BAY HARBOR, Mich. -- Noodle around in the Navigator L, Lincoln's luxurious full-size and long-stretched sport utility vehicle (SUV), and from the driver's seat you may observe a curious phenomenon which occurs among sidewalk spectators when this jumbo-size hulk of a wagon moves down the street: Heads turn and eyes follow as everyone seems to notice it.
Of course, Navigator rises high and draws to an extremely long length, measuring bigger than most other vehicles on the road, so it's bound to stand out in traffic. Yet the reason so many eyes follow a Navigator when it moves in traffic extends beyond mere physical dimensions.
That massive prow, you see, commands attention.
The stunning snout looks bold and unusual, as accented by the shapely composite hood with chiseled chamfers defining the prominent powerdome and the face dominated by chrome glints of a wide-stretching egg-crate grille.
Penetrating high-intensity discharge (HID) projector headlamps mark clear-lens lamp clusters at top corners of the prow, while round foglamps interrupt the low front fascia also housing a chrome-dipped egg-crate grille.
It looks so bold, so big and so powerful that you simply cannot fail to notice a Navigator.
Launched in 1997 as a 1998 product, the Navigator originated the class of luxury full-size SUVs. In original treatment, it dominated the segment with a 5.4-liter V8 engine and modes for rear-wheel-drive (RWD) and four-wheel-drive (4WD) traction.
A new design emerged in 2003 and retained the bold styling of the original as well as its 5.4-liter V8 powertrain, although the revamped version brought more power and torque.
It also carved out more room in the cabin for as many as eight passengers on three tiers with a standard third-row bench that tucked into the cargo floor for a slick disappearing act.
For added safety, a side curtain-style air bag system called a Safety Canopy came with the new design, and an all-wheel-drive (AWD) model gained a multi-phase Control Trac system to direct engine torque to whichever wheels need it.
In 2007 a new version -- Navigator L -- stretched even longer to carve out 25 cubic feet more cargo space.
For 2008 models, more equipment comes to Lincoln's luxurious SUV.
The new gear includes a power liftgate, heated and cooled front bucket seats, the Sirius network satellite radio service, a deluxe THX II audio system and convenient PowerFold third-row seat.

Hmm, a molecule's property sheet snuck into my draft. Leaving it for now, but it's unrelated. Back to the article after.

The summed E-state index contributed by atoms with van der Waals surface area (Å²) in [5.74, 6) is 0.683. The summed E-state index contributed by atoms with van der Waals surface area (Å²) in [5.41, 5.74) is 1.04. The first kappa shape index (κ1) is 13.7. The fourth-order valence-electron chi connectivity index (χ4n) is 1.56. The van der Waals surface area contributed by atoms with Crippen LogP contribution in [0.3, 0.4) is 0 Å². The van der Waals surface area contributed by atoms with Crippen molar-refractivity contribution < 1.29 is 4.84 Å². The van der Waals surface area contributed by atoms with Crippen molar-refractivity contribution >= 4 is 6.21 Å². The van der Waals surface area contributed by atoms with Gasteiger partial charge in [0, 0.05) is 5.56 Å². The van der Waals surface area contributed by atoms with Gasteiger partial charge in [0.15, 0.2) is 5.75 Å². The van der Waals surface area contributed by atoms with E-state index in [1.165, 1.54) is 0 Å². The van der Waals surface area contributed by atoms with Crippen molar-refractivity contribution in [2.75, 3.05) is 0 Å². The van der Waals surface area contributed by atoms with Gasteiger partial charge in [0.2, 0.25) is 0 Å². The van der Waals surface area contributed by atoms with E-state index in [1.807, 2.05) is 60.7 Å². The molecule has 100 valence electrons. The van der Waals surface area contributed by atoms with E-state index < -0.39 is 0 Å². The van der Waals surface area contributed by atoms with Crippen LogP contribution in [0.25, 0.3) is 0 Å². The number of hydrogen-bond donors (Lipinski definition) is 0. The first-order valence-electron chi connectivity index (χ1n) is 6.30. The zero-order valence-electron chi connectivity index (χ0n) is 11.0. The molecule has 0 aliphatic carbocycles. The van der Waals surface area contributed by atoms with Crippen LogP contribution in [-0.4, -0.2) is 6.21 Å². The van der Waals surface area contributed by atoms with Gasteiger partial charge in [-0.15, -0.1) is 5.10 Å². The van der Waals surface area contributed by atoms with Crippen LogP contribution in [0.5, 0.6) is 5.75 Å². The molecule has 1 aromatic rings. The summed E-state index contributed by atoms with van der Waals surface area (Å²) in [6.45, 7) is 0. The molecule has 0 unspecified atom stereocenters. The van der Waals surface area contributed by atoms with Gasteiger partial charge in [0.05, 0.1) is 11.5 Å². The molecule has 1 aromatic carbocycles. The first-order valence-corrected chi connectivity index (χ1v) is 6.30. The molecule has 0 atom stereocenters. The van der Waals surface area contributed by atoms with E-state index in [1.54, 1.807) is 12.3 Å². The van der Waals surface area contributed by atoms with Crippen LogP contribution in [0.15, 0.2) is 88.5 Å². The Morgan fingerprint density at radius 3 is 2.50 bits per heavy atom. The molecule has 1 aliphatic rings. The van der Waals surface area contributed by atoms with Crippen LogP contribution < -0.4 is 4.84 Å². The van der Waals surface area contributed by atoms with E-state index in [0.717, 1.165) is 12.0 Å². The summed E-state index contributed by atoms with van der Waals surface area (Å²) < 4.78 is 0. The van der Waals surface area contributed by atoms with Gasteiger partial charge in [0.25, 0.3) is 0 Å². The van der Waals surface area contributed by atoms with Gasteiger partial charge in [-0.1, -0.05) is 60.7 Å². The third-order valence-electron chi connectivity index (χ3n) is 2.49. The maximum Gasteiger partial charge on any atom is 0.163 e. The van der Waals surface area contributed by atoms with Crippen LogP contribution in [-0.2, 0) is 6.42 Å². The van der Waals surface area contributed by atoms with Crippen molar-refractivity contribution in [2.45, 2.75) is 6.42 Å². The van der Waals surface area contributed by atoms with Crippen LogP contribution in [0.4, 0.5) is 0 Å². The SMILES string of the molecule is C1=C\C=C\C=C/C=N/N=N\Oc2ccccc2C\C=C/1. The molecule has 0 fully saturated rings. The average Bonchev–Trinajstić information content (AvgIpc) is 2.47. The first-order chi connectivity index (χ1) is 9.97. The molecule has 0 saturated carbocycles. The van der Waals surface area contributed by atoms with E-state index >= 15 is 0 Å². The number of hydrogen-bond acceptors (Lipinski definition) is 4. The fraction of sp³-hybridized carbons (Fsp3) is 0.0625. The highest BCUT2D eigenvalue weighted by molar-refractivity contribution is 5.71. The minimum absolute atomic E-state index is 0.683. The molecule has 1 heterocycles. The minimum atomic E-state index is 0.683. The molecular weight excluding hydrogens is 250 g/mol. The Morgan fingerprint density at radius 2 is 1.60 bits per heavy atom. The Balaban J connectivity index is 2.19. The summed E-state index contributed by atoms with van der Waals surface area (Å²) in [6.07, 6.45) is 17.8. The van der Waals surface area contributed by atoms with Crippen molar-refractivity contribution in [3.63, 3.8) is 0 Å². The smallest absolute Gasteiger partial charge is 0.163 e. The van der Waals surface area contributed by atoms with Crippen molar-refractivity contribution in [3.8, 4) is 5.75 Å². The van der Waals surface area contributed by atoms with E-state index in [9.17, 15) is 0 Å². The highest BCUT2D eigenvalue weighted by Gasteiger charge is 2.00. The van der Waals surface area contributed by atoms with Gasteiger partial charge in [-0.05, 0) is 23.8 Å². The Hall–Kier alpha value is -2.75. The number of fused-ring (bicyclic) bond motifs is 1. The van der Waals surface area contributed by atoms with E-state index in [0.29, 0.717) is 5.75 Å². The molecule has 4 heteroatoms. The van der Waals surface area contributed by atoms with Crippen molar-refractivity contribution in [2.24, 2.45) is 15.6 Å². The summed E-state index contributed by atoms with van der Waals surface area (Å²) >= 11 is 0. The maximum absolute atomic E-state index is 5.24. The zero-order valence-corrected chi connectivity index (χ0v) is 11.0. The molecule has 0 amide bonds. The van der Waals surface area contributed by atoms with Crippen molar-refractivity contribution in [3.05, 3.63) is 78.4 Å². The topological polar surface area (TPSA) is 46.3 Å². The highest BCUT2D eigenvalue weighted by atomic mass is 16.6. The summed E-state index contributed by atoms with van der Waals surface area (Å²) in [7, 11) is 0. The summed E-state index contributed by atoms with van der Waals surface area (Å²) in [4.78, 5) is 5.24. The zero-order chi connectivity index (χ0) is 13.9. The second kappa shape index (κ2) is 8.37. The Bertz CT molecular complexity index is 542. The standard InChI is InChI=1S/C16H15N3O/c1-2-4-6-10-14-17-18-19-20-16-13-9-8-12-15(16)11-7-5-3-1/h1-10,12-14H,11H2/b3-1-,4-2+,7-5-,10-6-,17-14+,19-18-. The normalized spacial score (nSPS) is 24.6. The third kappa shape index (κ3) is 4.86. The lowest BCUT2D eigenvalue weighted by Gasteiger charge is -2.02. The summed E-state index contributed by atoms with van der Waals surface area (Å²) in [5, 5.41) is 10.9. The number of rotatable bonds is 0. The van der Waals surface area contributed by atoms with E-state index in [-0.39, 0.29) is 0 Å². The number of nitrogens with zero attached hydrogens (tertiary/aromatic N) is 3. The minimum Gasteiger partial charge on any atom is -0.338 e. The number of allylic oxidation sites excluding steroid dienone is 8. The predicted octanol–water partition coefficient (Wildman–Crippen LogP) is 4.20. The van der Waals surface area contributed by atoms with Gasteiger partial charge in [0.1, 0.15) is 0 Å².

Running boards at the bottom of the four side doors show a wide step surface. An air suspension system operates to drop the wagon by an inch in height with engine off to make entry and exit easier for riders.
Further, optional power running boards extend or retract with the opening or closing of doors.
The opportunity to drive a 2008 Navigator occurred recently along the winding shore of Lake Michigan on Route 119 out of Bay Harbor, Mich.
Through curvy twists and bends of the lake road we prod our wagon to run the convoluted course at a quick clip in order to see how nimble it can be due to Navigator's menu of facile mechanical features which include a rigid chassis, fast-response rack and pinion steering plus a fully independent suspension system.
And Navigator shows us in wiggles through right-left-right chicanes on the road that it can dance a tricky waltz as reinforced by powerful V8 muscle.
It feels almost sporty, so agile the posture and smooth the ride, yet Navigator has a nine-foot wheelbase (or ten-foot for Navigator L) and stretches for 17 feet (or more than 19 feet for the L).
Sole powertrain for Navigator is a 5.4-liter V8 with a cast-iron engine block designed for quiet operation.
It musters 300 hp at 5000 rpm, with the torque extending to 365 lb-ft at 3750 rpm.
Controlling that engine torque is a wide-ratio automatic transmission featuring six forward gears.
Equipment promoting active safety includes four-wheel disc brakes tied to an anti-lock brake system (ABS).
Also aboard is the AdvanceTrac anti-skid gizmo with Roll Stability Control (RSC), along with the Safety Canopy curtain-style air bags.
Navigator's vast cabin contains three tiers of seats including the third-row bench which tucks into the floor.
The second row of seats may be either two buckets divided by a console or a bench split 40/20/40 in sections with a smaller center seat that slides forward for a child to sit closer to the front row.
Seatbacks of the third-row bench split 60/40 and fold separately via the PowerFold push-button power controls.
A new option for 2008 is the Rearview Camera System (RCS) which mounts a tiny video camera in the rear liftgate handle and activates when you shift into reverse gear. You get a sharp video display in the rearview mirror of Navigator's rearward path.